THE ISRAELI CHOREOGRAPHER IN MILAN AT SPAZIO TADINI WHITIN THE PROJECT SPACE, BODY AND POWER
PRESSRELEASE: Spazio Tadini, with the “Space, body and power” project, hosts Emanuel Gat, for his first time in Milan, on Tuesday, March 20, 2012, 20:45 PM.
The Israeli choreographer Emanuel Gat, one of the most important in the international scene, will be host of the cycle of live interviews “Space, body and power”.
Emanuel Gat is considered a purist of dancing, in which the sensuality and physical aspects of movement comes forward, and he is, at present, one of the biggest choreographers in the world. His last show, Brilliant Corners, which investigates the ephemeral art of dancing which is born, dies and always renovates in the circumscribed space of a gesture, has been presented in worldwide premiere in Venice at the Teatro Piccolo Arsenale, in Montpellier at the Festival Montpellier Danse 2011, in Paris at the Quartier d’Eté Festival, in Berlin at Tanz im August and in many other international events.
On Tuesday, March 20, he will be the protagonist of the new meet-up of the cycle of interviews “Space, body and power”. Through his art, his reflections and his words, many aspects of space, body and power will be explored.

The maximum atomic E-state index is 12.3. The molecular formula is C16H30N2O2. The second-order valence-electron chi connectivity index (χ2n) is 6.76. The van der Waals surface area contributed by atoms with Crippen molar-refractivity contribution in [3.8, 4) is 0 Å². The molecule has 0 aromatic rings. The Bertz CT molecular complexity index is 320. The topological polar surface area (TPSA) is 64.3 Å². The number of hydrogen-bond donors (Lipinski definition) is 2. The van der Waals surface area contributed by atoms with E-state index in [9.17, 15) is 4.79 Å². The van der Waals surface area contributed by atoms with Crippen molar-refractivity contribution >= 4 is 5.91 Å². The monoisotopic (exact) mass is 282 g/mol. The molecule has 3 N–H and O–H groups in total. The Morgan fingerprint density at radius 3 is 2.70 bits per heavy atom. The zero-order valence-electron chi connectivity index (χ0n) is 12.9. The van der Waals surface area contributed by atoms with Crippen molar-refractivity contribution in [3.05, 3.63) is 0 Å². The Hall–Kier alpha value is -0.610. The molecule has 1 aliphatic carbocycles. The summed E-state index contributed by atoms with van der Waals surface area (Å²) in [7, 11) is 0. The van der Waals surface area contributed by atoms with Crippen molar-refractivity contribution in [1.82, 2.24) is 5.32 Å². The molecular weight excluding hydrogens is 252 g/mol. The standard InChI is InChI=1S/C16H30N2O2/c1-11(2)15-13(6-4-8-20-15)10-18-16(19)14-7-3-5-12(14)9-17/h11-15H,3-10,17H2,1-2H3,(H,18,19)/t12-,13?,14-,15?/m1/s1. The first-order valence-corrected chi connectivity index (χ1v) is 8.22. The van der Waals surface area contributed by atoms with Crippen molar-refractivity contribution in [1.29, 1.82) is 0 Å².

The interview stems from the thematic research path of the festival “Coreografia d’Arte – the research and the planning of human space”, and from questions such as:
Today, what is the body? What is it becoming? Which place does it have in the world? What does space/body mean? In which way does man stand in space? What is space? Which spaces do exist? Does the space of man exist? Do body and space hold a close relationship with power? What does this all mean in art, in thought, in theatre, in choreography, in society, in politics?
The body speaks, tells, changes – and changes events in signs -, it articulates space and language; it is the place, as Michel Foucault puts it, in which power is inscribed.
The body exposes and incarnates a never-ending series of signs. It is a place of writing, of knowledge. Bodies live, it is not things that live in bodies. The body occupies some space. But what does this mean? Is it delimited with regards to space? Where does the body end? Is the body both limit and surpassing of the limit? Both border and crossing of the border? Do we find ourselves placed before a disused body and an exceeding space?
Given the stature of the protagonist the conversation will go on exploring the specific themes of choreography and of dancing, and of the role they have nowadays, opening with Emanuel Gat new reflections on space, and of dancing in space, born from a man who is both a choreographer and a thinker, who in choreographic writing reveals his own aesthetics and Weltanschaung (vision of the world).
These are only some of the starting points we will begin from to generate reflections, questions, ideas, traces and paths.